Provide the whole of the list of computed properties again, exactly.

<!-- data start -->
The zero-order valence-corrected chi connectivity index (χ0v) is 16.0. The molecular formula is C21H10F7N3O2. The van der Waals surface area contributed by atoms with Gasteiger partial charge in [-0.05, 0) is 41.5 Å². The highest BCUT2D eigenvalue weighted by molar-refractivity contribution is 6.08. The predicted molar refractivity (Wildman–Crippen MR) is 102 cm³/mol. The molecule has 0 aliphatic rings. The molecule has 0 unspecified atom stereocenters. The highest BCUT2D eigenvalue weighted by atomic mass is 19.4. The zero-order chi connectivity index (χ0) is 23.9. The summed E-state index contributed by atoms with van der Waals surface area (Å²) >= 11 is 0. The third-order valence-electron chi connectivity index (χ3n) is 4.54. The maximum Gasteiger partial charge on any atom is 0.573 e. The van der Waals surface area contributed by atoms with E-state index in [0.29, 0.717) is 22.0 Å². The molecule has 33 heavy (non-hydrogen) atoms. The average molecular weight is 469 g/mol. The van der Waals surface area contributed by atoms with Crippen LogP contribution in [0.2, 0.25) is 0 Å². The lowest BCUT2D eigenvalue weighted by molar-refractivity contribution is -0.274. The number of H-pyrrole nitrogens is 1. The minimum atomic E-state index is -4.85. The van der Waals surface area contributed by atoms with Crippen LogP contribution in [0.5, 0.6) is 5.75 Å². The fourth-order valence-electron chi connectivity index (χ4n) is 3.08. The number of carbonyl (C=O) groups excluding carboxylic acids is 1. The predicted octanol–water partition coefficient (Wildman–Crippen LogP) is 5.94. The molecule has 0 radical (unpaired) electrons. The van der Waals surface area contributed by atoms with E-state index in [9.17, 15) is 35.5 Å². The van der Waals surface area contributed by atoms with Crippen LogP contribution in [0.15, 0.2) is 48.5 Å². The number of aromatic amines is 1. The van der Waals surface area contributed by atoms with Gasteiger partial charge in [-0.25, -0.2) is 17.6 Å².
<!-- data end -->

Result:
The zero-order valence-corrected chi connectivity index (χ0v) is 16.0. The molecular formula is C21H10F7N3O2. The van der Waals surface area contributed by atoms with Gasteiger partial charge in [-0.05, 0) is 41.5 Å². The highest BCUT2D eigenvalue weighted by molar-refractivity contribution is 6.08. The predicted molar refractivity (Wildman–Crippen MR) is 102 cm³/mol. The molecule has 0 aliphatic rings. The molecule has 0 unspecified atom stereocenters. The highest BCUT2D eigenvalue weighted by atomic mass is 19.4. The zero-order chi connectivity index (χ0) is 23.9. The summed E-state index contributed by atoms with van der Waals surface area (Å²) >= 11 is 0. The third-order valence-electron chi connectivity index (χ3n) is 4.54. The maximum Gasteiger partial charge on any atom is 0.573 e. The van der Waals surface area contributed by atoms with E-state index in [0.29, 0.717) is 22.0 Å². The molecule has 33 heavy (non-hydrogen) atoms. The average molecular weight is 469 g/mol. The van der Waals surface area contributed by atoms with Crippen LogP contribution in [0.2, 0.25) is 0 Å². The lowest BCUT2D eigenvalue weighted by molar-refractivity contribution is -0.274. The number of H-pyrrole nitrogens is 1. The minimum atomic E-state index is -4.85. The van der Waals surface area contributed by atoms with Crippen LogP contribution in [0.5, 0.6) is 5.75 Å². The fourth-order valence-electron chi connectivity index (χ4n) is 3.08. The number of carbonyl (C=O) groups excluding carboxylic acids is 1. The predicted octanol–water partition coefficient (Wildman–Crippen LogP) is 5.94. The molecule has 0 radical (unpaired) electrons. The van der Waals surface area contributed by atoms with E-state index in [9.17, 15) is 35.5 Å². The van der Waals surface area contributed by atoms with Crippen LogP contribution in [0.15, 0.2) is 48.5 Å². The number of aromatic amines is 1. The van der Waals surface area contributed by atoms with Gasteiger partial charge in [-0.25, -0.2) is 17.6 Å².